Why does Popcorn Pop?
The Science behind how Popcorn Pops
Popcorn has been around since thousands of years. Native Americans used to put corn or maize near the fire and then look at it pop into a crunchy snack. Did you know that there is a very interesting scientific phenomenon behind the popping of popcorn?
All types of corn do not pop. Popcorn has a hull of exactly the correct thickness which allows it to burst. Each kernel of the corn contains a small droplet of water inside it, because popcorn requires a little moisture to pop.
When these kernels are heated, the heat turns this water inside the corn into steam. But the steam doesn’t have anywhere to go. Thus, the kernels explode, bursting the hulls into popcorn.
Why does Popcorn have different shapes?
The water inside the corn is stored inside a circle of soft starch and this starch is surrounded by the hull. When the corn is heated and the water turns into steam, the starch changes into a really hot gelato like goop.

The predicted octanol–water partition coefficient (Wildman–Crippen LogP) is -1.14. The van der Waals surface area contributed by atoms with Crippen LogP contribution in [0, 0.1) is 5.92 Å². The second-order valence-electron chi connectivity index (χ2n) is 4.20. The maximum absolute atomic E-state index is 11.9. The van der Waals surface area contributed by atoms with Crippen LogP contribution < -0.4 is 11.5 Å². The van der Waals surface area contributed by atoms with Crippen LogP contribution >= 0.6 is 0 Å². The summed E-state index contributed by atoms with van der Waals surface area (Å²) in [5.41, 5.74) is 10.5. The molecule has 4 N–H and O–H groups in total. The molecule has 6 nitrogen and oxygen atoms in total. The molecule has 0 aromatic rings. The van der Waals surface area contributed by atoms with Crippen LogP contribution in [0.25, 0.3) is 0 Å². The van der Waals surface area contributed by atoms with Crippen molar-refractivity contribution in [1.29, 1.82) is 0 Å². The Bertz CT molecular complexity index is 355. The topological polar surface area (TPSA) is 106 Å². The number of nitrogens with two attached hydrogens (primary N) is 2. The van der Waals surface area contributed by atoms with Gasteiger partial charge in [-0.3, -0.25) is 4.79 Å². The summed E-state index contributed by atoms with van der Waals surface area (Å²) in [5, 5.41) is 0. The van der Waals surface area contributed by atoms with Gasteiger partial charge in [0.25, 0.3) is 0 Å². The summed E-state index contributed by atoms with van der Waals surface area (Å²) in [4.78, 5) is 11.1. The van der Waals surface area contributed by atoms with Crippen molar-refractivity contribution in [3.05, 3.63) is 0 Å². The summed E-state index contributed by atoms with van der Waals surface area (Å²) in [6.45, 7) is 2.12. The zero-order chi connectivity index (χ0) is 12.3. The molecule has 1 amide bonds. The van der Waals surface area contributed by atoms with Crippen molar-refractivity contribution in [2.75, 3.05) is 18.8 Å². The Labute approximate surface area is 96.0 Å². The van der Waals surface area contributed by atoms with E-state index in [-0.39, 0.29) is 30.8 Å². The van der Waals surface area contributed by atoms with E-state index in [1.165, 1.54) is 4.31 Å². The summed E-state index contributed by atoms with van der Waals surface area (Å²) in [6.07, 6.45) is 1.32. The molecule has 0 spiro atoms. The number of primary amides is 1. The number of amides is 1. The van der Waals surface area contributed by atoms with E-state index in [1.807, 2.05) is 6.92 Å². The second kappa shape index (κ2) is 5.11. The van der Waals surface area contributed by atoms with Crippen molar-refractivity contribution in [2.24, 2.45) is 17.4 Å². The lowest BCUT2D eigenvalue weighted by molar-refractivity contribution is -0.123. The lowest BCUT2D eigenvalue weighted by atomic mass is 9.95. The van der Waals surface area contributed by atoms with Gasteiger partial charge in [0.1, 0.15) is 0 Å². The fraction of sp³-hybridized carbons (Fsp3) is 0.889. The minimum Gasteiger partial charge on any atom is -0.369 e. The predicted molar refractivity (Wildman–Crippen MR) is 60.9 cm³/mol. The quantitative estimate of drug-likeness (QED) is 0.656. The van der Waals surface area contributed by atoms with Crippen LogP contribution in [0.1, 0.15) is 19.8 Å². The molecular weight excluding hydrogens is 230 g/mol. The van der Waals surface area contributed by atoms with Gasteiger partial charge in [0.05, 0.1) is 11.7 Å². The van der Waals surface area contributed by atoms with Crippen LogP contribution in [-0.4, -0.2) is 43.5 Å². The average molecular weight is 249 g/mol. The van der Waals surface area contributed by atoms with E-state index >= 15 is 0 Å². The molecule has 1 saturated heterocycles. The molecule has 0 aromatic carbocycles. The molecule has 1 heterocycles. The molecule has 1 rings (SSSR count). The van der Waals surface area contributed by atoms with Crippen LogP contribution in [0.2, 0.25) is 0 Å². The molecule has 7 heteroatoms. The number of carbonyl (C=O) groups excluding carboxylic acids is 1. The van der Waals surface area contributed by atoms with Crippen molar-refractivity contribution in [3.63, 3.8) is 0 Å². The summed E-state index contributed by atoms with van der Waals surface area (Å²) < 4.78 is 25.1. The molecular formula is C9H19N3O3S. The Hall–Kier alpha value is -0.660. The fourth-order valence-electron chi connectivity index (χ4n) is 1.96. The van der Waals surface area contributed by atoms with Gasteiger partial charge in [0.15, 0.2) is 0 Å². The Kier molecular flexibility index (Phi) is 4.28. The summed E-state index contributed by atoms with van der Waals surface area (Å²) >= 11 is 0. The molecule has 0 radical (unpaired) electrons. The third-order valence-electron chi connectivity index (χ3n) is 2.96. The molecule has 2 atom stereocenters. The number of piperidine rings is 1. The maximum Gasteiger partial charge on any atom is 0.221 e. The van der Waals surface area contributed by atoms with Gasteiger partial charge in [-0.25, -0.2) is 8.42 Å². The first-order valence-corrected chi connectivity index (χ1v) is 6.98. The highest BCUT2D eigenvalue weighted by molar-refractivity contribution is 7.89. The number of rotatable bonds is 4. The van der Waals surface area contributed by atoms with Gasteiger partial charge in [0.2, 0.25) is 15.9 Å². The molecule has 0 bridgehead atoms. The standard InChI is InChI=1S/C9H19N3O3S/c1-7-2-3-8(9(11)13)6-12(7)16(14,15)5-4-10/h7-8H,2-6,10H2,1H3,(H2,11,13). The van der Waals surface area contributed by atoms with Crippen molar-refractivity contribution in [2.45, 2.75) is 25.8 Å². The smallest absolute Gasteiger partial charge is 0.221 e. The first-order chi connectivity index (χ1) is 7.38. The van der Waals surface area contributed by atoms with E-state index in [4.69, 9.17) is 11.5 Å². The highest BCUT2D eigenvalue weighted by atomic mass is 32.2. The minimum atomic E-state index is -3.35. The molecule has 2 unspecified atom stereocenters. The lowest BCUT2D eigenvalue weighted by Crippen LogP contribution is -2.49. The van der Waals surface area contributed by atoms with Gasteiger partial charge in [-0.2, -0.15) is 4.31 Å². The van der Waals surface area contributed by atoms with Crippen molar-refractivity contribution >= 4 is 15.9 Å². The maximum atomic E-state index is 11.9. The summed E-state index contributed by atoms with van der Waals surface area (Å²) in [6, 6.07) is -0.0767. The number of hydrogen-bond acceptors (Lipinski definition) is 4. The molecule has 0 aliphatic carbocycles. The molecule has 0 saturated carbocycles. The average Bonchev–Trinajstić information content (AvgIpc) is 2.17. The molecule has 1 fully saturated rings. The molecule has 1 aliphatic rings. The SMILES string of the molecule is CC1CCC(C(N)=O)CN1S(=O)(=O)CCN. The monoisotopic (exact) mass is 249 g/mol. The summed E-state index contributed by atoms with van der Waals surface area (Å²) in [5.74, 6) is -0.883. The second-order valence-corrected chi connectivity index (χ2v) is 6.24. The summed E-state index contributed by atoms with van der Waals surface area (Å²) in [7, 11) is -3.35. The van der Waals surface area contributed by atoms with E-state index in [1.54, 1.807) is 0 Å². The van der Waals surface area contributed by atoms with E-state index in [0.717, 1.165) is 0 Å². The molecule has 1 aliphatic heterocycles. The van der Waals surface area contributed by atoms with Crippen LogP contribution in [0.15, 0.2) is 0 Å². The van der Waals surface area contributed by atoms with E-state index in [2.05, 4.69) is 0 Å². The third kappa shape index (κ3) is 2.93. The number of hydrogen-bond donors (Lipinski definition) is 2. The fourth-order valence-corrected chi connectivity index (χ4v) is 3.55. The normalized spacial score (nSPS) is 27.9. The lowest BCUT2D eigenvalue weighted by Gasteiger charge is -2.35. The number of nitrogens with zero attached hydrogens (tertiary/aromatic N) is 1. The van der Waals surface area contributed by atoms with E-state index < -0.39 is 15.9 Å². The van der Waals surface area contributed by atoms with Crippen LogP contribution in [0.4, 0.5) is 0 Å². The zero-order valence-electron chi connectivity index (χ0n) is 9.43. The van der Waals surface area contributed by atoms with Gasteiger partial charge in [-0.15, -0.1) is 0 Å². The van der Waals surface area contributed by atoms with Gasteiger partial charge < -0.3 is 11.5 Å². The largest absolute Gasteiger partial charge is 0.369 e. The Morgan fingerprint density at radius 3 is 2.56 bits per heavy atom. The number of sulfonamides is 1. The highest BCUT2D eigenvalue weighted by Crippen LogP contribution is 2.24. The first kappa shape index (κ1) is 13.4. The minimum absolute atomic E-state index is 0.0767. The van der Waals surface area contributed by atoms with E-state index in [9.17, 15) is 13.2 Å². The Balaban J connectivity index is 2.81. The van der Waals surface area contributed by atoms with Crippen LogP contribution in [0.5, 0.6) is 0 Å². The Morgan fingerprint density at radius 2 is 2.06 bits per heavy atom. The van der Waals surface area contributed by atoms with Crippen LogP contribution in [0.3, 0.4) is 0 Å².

The kernel continues to heat up and finally, the hull explodes due to the pressure exerted by the steam, the starch, which has now become superhot and inflated, spills out of the kernel and cools immediately, forming the twisted shapes of popcorn that we see.
Did You Know
The grains which are left at the bottom of the pan which couldn’t pop are known as ‘old maids.’ This corn was too dry to pop.
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